By DUSTIN RACIOPPI
Officials from both sides of Middletown’s Great Library Debate will get going on discussions today aimed at possibly allowing the township to balance its budget with a chunk of the library’s $1.2 million surplus.
Elected officials and library representatives, in somewhat clenched-teeth fashion, said Tuesday night they hope to come to an amicable solution to an impasse that last week descended into personal attacks.
Just a week removed from a painstaking public meeting at the library last week, where lines were drawn between the two entities with accusations and factual disputes, the topic was still bubbling Tuesday night, as residents took their turns at a township committee meeting to get their comments on the record and ask more questions about the committee’s request for the library board to hand over nearly $900,000 of its surplus to avert another wave of layoffs.
But just when some speakers were making their points, the committee’s timer cut to the next speaker after five minutes.
For example, resident Linda Baum went before the committee with highlighted sheets asking specific questions about the township’s bond for the library renovation, and suggested that the town look into refinancing its debt so that the payments, which the town is asking the library to cover, aren’t so high in the coming years.
“If you want to get into political grandstanding, go right ahead,” Mayor Tony Fiore said.
When Baum went into her closing, saying that other towns, like Red Bank, don’t structure their bonds in the way that Middletown does, she got gonged.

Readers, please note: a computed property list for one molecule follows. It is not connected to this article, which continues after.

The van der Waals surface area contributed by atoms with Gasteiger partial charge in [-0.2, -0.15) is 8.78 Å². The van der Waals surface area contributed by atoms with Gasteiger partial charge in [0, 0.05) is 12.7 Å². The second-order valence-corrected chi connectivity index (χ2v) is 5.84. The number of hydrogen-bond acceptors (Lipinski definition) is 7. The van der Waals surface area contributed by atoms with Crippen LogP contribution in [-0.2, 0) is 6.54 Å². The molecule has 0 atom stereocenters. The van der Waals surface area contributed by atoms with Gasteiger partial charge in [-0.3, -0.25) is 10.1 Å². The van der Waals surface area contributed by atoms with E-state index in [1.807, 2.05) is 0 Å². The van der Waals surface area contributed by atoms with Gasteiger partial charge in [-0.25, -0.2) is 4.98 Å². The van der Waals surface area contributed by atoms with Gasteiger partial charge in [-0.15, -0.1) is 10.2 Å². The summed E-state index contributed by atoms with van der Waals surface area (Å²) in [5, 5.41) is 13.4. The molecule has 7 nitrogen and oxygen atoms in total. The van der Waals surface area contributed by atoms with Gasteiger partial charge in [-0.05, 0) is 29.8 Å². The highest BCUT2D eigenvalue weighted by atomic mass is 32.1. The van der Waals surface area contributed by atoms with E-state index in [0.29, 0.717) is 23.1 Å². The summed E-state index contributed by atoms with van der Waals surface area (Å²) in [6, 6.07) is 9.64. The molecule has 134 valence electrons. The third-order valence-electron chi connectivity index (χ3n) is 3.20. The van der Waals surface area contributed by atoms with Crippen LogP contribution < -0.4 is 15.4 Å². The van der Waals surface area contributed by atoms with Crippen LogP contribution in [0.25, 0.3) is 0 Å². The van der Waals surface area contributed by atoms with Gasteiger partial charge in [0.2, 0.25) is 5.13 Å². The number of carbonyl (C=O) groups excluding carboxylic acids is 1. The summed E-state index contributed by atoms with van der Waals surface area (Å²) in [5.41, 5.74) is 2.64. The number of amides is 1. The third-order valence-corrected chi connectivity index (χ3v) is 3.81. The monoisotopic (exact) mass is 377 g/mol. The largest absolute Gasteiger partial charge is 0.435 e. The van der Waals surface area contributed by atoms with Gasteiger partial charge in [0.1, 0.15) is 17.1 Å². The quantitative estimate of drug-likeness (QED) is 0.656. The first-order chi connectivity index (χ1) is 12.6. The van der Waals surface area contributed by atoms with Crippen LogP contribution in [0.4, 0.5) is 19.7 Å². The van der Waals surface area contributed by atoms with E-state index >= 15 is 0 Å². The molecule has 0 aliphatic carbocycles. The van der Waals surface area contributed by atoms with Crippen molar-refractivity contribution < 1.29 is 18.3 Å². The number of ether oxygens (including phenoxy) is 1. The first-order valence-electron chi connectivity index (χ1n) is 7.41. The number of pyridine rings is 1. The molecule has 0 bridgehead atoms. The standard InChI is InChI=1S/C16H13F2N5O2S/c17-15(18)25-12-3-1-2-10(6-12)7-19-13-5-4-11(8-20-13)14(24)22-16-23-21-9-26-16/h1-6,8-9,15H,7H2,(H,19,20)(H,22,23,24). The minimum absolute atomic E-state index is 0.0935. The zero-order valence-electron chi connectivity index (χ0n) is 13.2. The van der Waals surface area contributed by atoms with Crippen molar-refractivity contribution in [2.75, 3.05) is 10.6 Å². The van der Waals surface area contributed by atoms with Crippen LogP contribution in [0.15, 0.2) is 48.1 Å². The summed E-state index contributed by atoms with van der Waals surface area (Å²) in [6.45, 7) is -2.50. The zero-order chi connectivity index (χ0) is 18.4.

A dispute with library Director Susan O’Neal was quickly terminated, too, when, after reading from a fact sheet about the library, Fiore questioned how much money was available in the library foundation’s coffers, which is separate from the board’s own surplus.
Fiore’s point, he said, is that the request by the committee that the library board transfer funds from its surplus to the municipal budget will not hamper the library’s operations. The committee and board members have locked horns on just how much money, if any, is legally available in the surplus.
Lawyers and administrators from both bodies are expected to figure that out today, and possibly vote on it in March.
“The library intends to negotiate good will,” O’Neal said, later telling redbankgreen that a response to Fiore’s questioning will be posted on the library’s website today.
Fiore said he hopes the library board will, like others in the state, lend a helping hand to the township, which is facing a major shortfall in revenues and has filed a layoff plan with the state that would cut nearly 30 employees, including 10 police officers.
“It is still my hope, it is still the committee’s hope, that we can still work together,” he said. “If it can happen Montvale, East Hampton and dozens of other towns, why not Middletown?”